Russell: F1 racing rules don’t account for real-world dynamics


George Russell believes his penalty for colliding with Sergio Perez in the Austrian Grand Prix shows the 2022 Formula 1 racing rules fail to account for the dynamics of a racing incident.

Earlier this year, the FIA ​​introduced new guidelines for overtaking which emphasized positioning cars at the top.


A driver trying to move outside, as Perez did to Russell on the first lap of the Red Bull Ring, must have room if he has a ‘significant part’ of his car next to it and the stewards will specifically consider whether the overtaking car is “in front of the other car from the apex of the corner”.

Perez braked later than Russell on the outside and advanced through the apex, before the pair made contact mid-corner in an incident for which Russell was found to be ‘fully’ responsible and slapped with a penalty five seconds.

Russell conceded that “to the letter of the law, I was wrong and he was right”, but argued that this simply showed that the new guidelines were of limited use if followed explicitly without regard to specific circumstances. of the incident.

He felt the penalty was ‘severe’ and felt there was ‘nothing more I could have done’ as he was already on the brakes when Perez launched his move and was applying a full lockout with Perez forcing him to follow a tight line.

“Every incident is different, the dynamic of every incident is different,” Russell said.

“The thing was, Checo was on my outside, and I had to give him space, but if he puts me in a position where I’m already on the edge of my car, and somebody shows up who has no more grip, there’s nowhere I can go.

Motor Racing Formula One World Championship Austrian Grand Prix Race Day Spielberg, Austria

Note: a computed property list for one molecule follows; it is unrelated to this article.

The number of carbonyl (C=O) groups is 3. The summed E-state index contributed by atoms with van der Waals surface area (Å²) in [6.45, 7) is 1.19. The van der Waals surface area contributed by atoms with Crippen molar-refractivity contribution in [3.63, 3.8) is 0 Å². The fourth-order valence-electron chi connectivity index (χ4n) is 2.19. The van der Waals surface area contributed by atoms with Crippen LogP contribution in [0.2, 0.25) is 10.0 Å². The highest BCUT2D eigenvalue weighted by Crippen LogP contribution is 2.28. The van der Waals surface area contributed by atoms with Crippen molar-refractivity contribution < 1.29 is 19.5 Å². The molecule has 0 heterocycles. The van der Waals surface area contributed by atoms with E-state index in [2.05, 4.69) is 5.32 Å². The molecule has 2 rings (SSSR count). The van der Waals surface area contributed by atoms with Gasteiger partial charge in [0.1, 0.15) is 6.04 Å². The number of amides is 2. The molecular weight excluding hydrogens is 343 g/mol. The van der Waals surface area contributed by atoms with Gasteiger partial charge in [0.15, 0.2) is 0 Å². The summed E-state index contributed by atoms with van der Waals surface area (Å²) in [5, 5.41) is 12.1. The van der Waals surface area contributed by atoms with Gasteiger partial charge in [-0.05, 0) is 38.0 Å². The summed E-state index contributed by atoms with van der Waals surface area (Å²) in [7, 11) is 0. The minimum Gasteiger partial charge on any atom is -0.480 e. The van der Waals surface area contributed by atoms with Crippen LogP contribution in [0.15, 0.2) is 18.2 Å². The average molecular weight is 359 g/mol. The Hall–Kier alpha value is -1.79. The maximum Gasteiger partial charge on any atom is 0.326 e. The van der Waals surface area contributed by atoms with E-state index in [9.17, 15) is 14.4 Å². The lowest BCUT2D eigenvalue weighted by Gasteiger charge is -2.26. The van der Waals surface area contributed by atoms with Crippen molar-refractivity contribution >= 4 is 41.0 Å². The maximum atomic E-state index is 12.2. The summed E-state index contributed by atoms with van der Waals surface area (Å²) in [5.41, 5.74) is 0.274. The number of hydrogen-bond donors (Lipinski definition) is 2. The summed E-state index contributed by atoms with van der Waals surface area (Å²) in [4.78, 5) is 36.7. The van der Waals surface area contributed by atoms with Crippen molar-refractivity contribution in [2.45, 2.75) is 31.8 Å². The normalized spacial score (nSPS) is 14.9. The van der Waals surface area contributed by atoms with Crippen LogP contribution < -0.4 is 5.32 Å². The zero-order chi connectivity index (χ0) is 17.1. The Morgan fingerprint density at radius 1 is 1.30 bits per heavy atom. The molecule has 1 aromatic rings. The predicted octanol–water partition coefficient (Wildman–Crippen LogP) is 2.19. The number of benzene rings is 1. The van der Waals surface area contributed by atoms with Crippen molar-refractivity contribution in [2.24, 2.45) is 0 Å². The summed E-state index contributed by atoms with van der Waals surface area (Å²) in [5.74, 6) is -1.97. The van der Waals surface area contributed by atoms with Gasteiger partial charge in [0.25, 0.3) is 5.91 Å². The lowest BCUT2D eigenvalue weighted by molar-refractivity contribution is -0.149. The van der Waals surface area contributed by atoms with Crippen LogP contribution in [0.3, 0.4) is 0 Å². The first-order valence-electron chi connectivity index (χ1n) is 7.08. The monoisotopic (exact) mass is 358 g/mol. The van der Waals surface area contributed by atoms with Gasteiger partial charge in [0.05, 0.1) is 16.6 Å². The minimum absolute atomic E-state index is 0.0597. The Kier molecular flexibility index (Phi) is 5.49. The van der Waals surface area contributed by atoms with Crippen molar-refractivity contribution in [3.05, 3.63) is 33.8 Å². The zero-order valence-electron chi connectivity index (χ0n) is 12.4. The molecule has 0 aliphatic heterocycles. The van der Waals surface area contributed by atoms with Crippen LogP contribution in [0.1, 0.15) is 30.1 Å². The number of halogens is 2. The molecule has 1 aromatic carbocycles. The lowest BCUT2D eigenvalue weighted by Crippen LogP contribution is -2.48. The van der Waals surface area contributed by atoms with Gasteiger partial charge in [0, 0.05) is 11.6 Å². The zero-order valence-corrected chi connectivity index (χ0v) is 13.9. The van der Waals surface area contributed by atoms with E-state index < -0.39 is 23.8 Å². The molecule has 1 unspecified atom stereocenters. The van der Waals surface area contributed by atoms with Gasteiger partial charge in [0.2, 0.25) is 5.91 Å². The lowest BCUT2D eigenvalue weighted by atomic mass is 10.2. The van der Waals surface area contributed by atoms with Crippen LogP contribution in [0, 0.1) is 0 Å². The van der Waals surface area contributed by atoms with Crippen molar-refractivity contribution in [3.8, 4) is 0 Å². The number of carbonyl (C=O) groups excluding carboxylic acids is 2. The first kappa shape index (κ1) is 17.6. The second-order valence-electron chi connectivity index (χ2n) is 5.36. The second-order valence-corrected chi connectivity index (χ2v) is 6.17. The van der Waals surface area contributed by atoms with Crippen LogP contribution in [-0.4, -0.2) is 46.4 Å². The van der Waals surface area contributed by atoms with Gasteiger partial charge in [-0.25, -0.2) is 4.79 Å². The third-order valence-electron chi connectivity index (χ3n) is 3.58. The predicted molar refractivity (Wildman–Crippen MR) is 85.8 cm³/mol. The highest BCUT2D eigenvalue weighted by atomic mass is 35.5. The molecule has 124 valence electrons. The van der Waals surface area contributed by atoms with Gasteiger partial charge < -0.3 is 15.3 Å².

“From the second I braked, I was at the limit of my car and I can’t do anything anymore.

“But he was in the clean air, Carlos [Sainz] was inside to defend [ahead of Russell].

“He has a lot of experience, he knows how it goes.

“From a steward’s point of view, it’s so difficult. We are all looking for consistency, but we don’t want penalties distributed left, right and center.

“We need to work more closely together so that we are all on the same page.”

Russell, director of the Grand Prix Drivers Association, said earlier in the weekend that drivers were collectively frustrated with the consistency of decision-making so far this season.

Several drivers felt that the new guidelines were not followed at the British Grand Prix a week before Austria, as this race had several trouble spots, including cases of drivers being forced off the track and Perez cutting a turn to gain position.

But none of those incidents resulted in contact, while in Austria the Russell/Perez clash did – as did a collision between Pierre Gasly and Sebastian Vettel at the same corner – meaning those crashes presented another test of the guidelines.

“Obviously I’m very biased but I wouldn’t have called it [Russell’s fault]”said Mercedes team boss Toto Wolff.

“He had complete steering lock on the inside, and I wouldn’t have penalized that.

“I tried to have a neutral point of view, but maybe if I’m on the other side of the fence I see it differently.”

And Perez did just that. While the Mercedes camp believed Perez had a role in what they clearly believed was a racing incident, they disagreed.

Perez blamed Russell and said he was “surprised” by what the Mercedes driver had done.

Motor Racing Formula One World Championship Austrian Grand Prix Race Day Spielberg, Austria

“I was clearly in front, it was up to George to really control his car, which he clearly couldn’t,” Perez said.

“And we ended up making contact. I couldn’t have done anything else.

“I gave him enough room, I was already very close to the gravel to make sure we had enough room for both of us to take the corner.

“For George’s standards, I’m very surprised.”